After nearly a decade of false starts, red tape and controversy, Silver Spring is now ready to rock ‘n’ roll. That is, if you don’t mind doing your rocking across from a Red Lobster in a former J.C. Penney owned by the entertainment behemoth that is Live Nation.
On Thursday, the Fillmore Silver Spring ushers in a new era for music in the D.C. area — and becomes a new competitor against the 9:30 Club, which currently reigns over the mid-size music-venue market. Modeled after the Fillmore East and West (in New York and San Francisco, respectively), the 2,000-person-capacity club joins spin-offs in Detroit, Denver, Miami and Charlotte, N.C.
The space has had a troubled development history. In 2002, it was debated as a second location for Alexandria’s Birchmere. Then, in 2007, county executive Isiah Leggett struck a deal with Live Nation that would help fund the Fillmore venture, with $8 million coming from state and county taxpayers, according to The Washington Post. I.M.P., the Bethesda company that owns the 9:30 Club, tried to put in a competing offer on the space, but the request was denied. It then tried to sue the state to block the funding last year, but nothing went forward.
A look at the venue’s early schedule reveals acts including R&B diva Mary J. Blige (Thursday’s opening night performance) and speed metal legends Anthrax in November. In between, boomers, jam-banders, hip-hop heads and club kids can all get their fix — and maybe a Seaside Shrimp Trio down the block beforehand.
If the First Music You Bought Was on Tape
The Psychedelic Furs (Sept. 30, 8 p.m., $35.)
The Psychedelic Furs had a name that drew you in with its mild, vague drug reference and subtle erotic intimation. What it actually meant was anyone’s guess. The dense, angry music on the band’s 1980 self-titled debut record eventually gave way to the brilliant pop of “Pretty in Pink,” but the Furs’ influence on alternative music endures.
Yngwie Malmsteen (Oct. 15, 7 p.m., $25.)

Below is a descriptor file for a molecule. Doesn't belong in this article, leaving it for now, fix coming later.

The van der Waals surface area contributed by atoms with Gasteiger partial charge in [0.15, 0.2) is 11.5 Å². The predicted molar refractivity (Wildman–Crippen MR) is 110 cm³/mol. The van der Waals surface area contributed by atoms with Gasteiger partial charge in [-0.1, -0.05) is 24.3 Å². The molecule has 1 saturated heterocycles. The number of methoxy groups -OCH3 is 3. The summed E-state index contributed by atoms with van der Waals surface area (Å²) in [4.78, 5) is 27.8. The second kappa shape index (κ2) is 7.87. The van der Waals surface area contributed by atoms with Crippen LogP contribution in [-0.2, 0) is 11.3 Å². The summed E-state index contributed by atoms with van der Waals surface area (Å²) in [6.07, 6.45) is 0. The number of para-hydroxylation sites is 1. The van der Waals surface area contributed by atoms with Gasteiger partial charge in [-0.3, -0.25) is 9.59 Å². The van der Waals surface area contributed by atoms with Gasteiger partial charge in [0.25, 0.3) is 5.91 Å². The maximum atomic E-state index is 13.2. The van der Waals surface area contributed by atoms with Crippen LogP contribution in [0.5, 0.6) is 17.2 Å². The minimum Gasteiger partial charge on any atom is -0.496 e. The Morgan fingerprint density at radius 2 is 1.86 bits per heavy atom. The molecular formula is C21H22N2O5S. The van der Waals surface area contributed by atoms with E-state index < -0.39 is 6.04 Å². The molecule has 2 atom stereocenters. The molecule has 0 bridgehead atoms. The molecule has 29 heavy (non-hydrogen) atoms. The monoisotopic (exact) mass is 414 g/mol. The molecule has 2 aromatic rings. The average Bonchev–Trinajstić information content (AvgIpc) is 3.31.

Yngwie Malmsteen looked like just another poodle-haired metalhead when his 1984 solo debut, “Rising Force,” came out — which is why I, in my New Wave-punk fervor, dismissed him entirely. Now, in my old man New Wave-punk fervor, I appreciate Malmsteen’s neo-classical approach to heavy music and awe-inducing guitar shredding.
If the First Music You Bought Was on Vinyl
Blondie (Sept. 20, 7 p.m., $35.)
My first turntable came with a copy of Blondie’s 1978 record, “Parallel Lines.” I was 8 and so obsessed with hearing “Hanging On the Telephone” over and over that I actually found the patience to learn how to properly use the switches so I could bounce around the room with the song on repeat all afternoon. Debbie Harry is 66 now and still has the voice of a cigarette-smoking angel.
If the First Music You Bought Was on CD
Primus (Sept. 24, 8 p.m., $45.)
If alien historians ever land and require a quick synopsis of American life in the 1990s, throwing 1991’s “Sailing the Seas of Cheese” into a Sony Sport Discman should do the trick: slap bass, weird lyrics about race car drivers, proto-rap-metal heavy guitar freakouts, it’s all there. Wearing a Primus T-shirt under your flannel told the world, “This flannel is for being cool, not for camping.”
Moby (Oct. 26, 7 p.m., $30.)
The onslaught of combat boots and babydoll dresses was so strong during the Clinton years that a person could easily forget there were major musical movements going on that didn’t involve Seattle. All of electronica, for example. With his breakthrough 1995 disc, “Everything Is Wrong,” Moby brought a sound — nay, a lifestyle — to the U.S. that Europe had cornered for years.
If the First Music You Bought Was on MP3
John Legend (Sept. 17, 7 p.m., $69.50.)
John Legend seemed pretty boring when his single “Ordinary People” dropped in 2005. Here was another young guy playing piano-driven R&B in a world that didn’t ask for more young guys playing piano-driven R&B. But then he started collaborating with the Roots, Kanye West and Jay-Z. Flash forward to this year, when Legend dropped a gospel-ized a cappella cover of Adele’s “Rolling in the Deep.” He’s actually the most exciting thing going for R&B in 2011.
Chromeo (Oct. 29, 8 p.m., $25-$30.)
The best thing about being born in the ’80s is that you’re free to romanticize the power pastels of the decade while screening out its harsh realities, like Reaganomics and feathered bangs. Chromeo’s P-Thugg and Dave-1 were born in 1979 and 1978, respectively, so synthesizers and drum machines are their musical birthright. This means that any given Chromeo song can easily swerve into sounding like the theme to “Ghostbusters,” which is a good thing.
You’re Supposed to Pay for Music?
Joe Jonas (Oct. 5, 7 p.m., $45.)
In the years since the Jonas Brothers first captured the hearts of Millennial tweens, the boys have developed facial hair and solo projects. Joe, left, has a new album and will be touring with Britney Spears come October. As one Express staffer’s 13-year-old baby sitter put it: “His hair and his smile are really cute. I know a lot of girls listen to him, but I think as we’re getting older, we’re not listening to him as much. Maybe if he makes new songs, he’ll have a lot more fans my age than he does right now.”
With Shauna Miller and Christopher Porter